But, like most of the hacks, that playbook is getting old and stale and, by the way, it’s not working anymore. BLM has changed the power dynamic by changing the rules of the game. As a result, the police’s hegemony over Toronto is being chipped away at step-by-calculated-step by engaged citizens who are expertly using peaceful, dogged resistance to do what politicians and the corporate media has failed to do: Tell the police to take a hike.

Damn, the kids are alright.

War hawks and their press parrots silent after Chilcot

Finally, in 2003, lots of other “kids” joined millions in demonstrations around the globe to prevent the launch of an illegal, calamitous war that was orchestrated by liars who told the world a pack of fibs with the enthusiasm of evangelical hucksters.

For their noble efforts, these principled, sensible citizens were tarred as traitors, know-nothing geopolitical simpletons, or latter day Neville Chamberlains, by a corporate media frothing like a rabid dog for war.

The once cocky pro-war zealots have gone mute.

The list of writers and pundits who were complicit in this ugly endeavour is as long as it is notorious. We know who they are in Canada, in Britain, and the United States. We remember their taunts and smears. We remember how they didn’t just “support” the war, but how they loved it, championed it, celebrated it, extolled its virtues, venerated its architects, and told us with obdurate certainty of its historical value.

Thirteen years later, a card-carrying member of the British establishment, Sir John Chilcot, has released a voluminous report that clinically exposes the lies, the liars, and the conduits for the liars and their lies.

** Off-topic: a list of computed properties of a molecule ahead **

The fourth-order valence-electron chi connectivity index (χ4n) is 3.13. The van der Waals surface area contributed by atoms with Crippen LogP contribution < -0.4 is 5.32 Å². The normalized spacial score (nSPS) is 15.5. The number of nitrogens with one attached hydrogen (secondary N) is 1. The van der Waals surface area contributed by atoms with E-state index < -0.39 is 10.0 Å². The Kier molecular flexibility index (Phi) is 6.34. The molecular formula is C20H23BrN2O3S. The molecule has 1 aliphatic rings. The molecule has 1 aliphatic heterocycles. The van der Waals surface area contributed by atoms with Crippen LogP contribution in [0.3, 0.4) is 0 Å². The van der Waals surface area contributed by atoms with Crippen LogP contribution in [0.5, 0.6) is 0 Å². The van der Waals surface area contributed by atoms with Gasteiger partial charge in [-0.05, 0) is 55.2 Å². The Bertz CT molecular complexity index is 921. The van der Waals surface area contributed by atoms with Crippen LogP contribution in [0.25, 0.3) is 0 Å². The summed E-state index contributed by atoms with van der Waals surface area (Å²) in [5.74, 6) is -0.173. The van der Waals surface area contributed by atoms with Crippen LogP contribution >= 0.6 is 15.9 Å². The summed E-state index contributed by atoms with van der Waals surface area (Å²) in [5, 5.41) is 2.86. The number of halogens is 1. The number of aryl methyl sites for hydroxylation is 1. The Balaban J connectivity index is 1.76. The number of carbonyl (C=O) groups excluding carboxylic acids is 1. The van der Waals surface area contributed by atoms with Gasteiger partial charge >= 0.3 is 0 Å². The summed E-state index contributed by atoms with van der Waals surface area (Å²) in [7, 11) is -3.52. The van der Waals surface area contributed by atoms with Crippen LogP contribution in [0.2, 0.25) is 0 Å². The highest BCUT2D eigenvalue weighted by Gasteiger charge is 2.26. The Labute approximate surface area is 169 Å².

The once cocky pro-war zealots have gone mute, save for the blithering idiots who desperately cling to the discredited rationales they have proffered so many times, over so many times.

The damage this horrendous nexus of corporate, political, military and media power has wrought in Iraq and beyond is, as our side imagined it would be — almost incomprehensible in its human nature and scale. I take no solace in saying the we have been vindicated, that we were right, since it is Iraqis who have been killed, maimed, traumatized, and forced to leave the land they love by the millions.

Each one of those lives had a name, a face, a history, a family. They’re gone. But the charlatans that freed the forces responsible for that suffering, and the suffering of Iraqis today, from behind the coziness of their desks in newsrooms are still being feted and treated with respect they forfeited long ago.

But whether they are prepared to acknowledge it or not, Sir Chilcot has already written their epitaphs. They will forever bear the blame and the shame for what’s happened in Iraq and to Iraqis.

Stenographers to power or journalists?

Having catalogued the litany of sins that have been committed recently in the supplicant service of powerful people and institutions, I'm obliged to quickly deal with the predictable retort that this indictment may invite from the deluded members of the establishment press.

Look, just because you may win an ephemeral bauble from time to time for how you “took on the vested interests,” it’s hardly convincing evidence that the “news” organizations that employ you are not genetically-conditioned to protect, advance, and champion the parochial corporate interests, biases, and perspectives of your predominately conservative, myopic owners.

I know this all too well, since I once worked for them, too. But, in time, I came to regret it, while learning this indispensable lesson: Challenging real, entrenched power invites retribution and, ultimately, excommunication. So, don’t kid yourselves: You can safely pick at the comfortable margins, but once you stray for too long beyond those well-established boundaries, the hammer will fall and it will fall fast.

Then, you will understand that it’s all been a charade designed to make you yearn for those glittery trinkets that serve two purposes — to offer fleeting validation to the gullible and to permanently blind you to the inherently corrosive compact that you’ve entered into in exchange for an impressive-looking calling card.